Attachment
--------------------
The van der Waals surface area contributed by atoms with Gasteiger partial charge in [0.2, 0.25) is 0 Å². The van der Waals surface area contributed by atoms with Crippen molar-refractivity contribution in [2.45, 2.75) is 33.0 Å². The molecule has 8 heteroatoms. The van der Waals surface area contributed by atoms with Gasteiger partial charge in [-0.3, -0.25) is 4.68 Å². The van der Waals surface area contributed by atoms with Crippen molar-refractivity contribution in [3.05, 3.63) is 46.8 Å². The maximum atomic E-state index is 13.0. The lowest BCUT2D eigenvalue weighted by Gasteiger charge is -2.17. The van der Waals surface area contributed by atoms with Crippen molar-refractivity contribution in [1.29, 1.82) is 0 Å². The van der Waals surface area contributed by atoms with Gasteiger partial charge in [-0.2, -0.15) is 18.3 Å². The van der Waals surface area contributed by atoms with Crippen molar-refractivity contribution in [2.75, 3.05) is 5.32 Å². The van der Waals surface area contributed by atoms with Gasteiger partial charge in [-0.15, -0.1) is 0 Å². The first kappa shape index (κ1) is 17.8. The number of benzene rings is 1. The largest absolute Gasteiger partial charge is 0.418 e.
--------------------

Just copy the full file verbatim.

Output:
The van der Waals surface area contributed by atoms with Gasteiger partial charge in [0.2, 0.25) is 0 Å². The van der Waals surface area contributed by atoms with Crippen molar-refractivity contribution in [2.45, 2.75) is 33.0 Å². The molecule has 8 heteroatoms. The van der Waals surface area contributed by atoms with Gasteiger partial charge in [-0.3, -0.25) is 4.68 Å². The van der Waals surface area contributed by atoms with Crippen molar-refractivity contribution in [3.05, 3.63) is 46.8 Å². The maximum atomic E-state index is 13.0. The lowest BCUT2D eigenvalue weighted by Gasteiger charge is -2.17. The van der Waals surface area contributed by atoms with Crippen molar-refractivity contribution in [1.29, 1.82) is 0 Å². The van der Waals surface area contributed by atoms with Gasteiger partial charge in [-0.2, -0.15) is 18.3 Å². The van der Waals surface area contributed by atoms with Crippen molar-refractivity contribution in [2.75, 3.05) is 5.32 Å². The van der Waals surface area contributed by atoms with Gasteiger partial charge in [-0.15, -0.1) is 0 Å². The first kappa shape index (κ1) is 17.8. The number of benzene rings is 1. The largest absolute Gasteiger partial charge is 0.418 e.